Communication is a Three-Way Process

Yesterday morning I was lucky enough to be part of the Church of England Diocesan Communication Officers’ ‘Firefighting or Firelighting’ Conference at Cuddesdon. I was very impressed by the people I met and afterwards wondered whether the Catholic Church in England and Wales can count on such sincere and talented people to help front the Church to the world. The fact that I don’t know bothers me slightly and says something (I’m not sure what) about communications within the Church to which I belong. However, it also made me think a little about the nature of communication itself.

In a Christian context, communication is never merely a two-way process; it is always three-way because it must proceed from, be informed by, and in some way ‘return’ to God. It is, if you like, essentially trinitarian with a small ‘t’. I find that a very liberating thought because it takes so much responsibility from our shoulders. Of course we must do our best to communicate important truths as clearly and simply as we can; of course we must use words to build up rather than tear down; but ultimately we can be at peace because we are relying not on ourselves but on God, who is the Supreme Communicator and can use some spectacularly unpromising material, even the jawbone of a donkey, to get his message across. Come to think of it, if I were a diocesan communications officer, I might just take Balaam’s donkey as my personal mascot!


10 thoughts on “Communication is a Three-Way Process”

  1. Thanks for the analogy of three way communication. I suspect that I was aware of it but hadn’t really thought of it in those terms.

    I’m pleased to hear your praise for those in the CofE who present to the public, because, in recent years there has appeared to be PR disaster after PR disaster, most usually from Lambeth Palace. Hopefully the Church has now developed a more professional and inspirational model to take it forward.

    My Diocese has even revamped it’s website and brought it into the 21st Century. I now need to convince my Parish Webmaster that it might be a good idea to bring it into the 21st Century. πŸ™

  2. I am so happy you say this for all communications. I have experienced it in conversation with my spouse and friends, usually on one-on-one, or within a prayer group. But your bringing it in all communications delights me. As you say, this is very liberating. Thank you!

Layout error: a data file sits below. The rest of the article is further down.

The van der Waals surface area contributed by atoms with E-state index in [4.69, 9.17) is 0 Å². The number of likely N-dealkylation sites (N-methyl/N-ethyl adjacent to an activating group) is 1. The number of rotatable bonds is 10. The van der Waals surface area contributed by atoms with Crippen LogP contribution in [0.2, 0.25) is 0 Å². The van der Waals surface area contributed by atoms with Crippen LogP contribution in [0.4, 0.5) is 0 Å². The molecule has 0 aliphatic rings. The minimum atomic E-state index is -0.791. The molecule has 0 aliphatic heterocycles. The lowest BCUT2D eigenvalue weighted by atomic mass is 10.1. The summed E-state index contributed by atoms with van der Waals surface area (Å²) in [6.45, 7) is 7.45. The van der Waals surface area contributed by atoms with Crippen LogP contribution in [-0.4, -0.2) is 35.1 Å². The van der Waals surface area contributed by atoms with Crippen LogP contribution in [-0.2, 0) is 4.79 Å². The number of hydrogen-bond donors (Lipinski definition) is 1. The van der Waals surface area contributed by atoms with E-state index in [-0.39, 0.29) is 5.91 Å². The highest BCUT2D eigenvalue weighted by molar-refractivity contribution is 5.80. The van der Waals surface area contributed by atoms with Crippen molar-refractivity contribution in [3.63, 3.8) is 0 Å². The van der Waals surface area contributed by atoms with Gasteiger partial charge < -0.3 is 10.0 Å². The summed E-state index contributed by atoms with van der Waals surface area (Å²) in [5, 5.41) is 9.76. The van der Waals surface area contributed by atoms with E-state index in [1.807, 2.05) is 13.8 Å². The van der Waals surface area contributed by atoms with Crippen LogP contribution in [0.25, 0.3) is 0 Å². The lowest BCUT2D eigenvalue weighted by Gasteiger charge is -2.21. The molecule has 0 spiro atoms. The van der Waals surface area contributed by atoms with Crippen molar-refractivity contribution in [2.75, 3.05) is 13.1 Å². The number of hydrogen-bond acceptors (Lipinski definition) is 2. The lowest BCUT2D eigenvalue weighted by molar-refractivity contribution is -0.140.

You have helped me see that I need to tune in on this frequency also when I talk with our children and grandchildren. This idea brings beauty in the thought πŸ™‚

  3. Thanks for your talk yesterday, the idea that omnipresence means that sacred spaces of course include the internet, struck me in terms of my own balance of comms and my approach to work/prayer.

    Your clarity on compassion (and respect) trumping doctrine is I think something internet culture could generally benefit from, and I’d certainly include myself in that πŸ™‚

    • Thank you. I don’t quite mean that compassion trumps doctrine. For example, I couldn’t countenance an untruth in the name of compassion; but I do believe there are circumstances where we need to emphasize compassion. A good example in scripture is Jesus’ attitude to the woman taken in adultery. He didn’t condone her sin, far from it, but what we take away from the incident is the sense of Jesus’ compassion, his wanting to encourage her and her attackers to a better way of living.

  4. Nicely put. I’ve never expressed it that way but on a similar vien, when I train priests and lay people (I’m a professional presentation skills trainer) I often use reference to the fact that they “can’t go Wong” because their words aren’t there own. It’s a useful tool for when I work with very nervous speakers.

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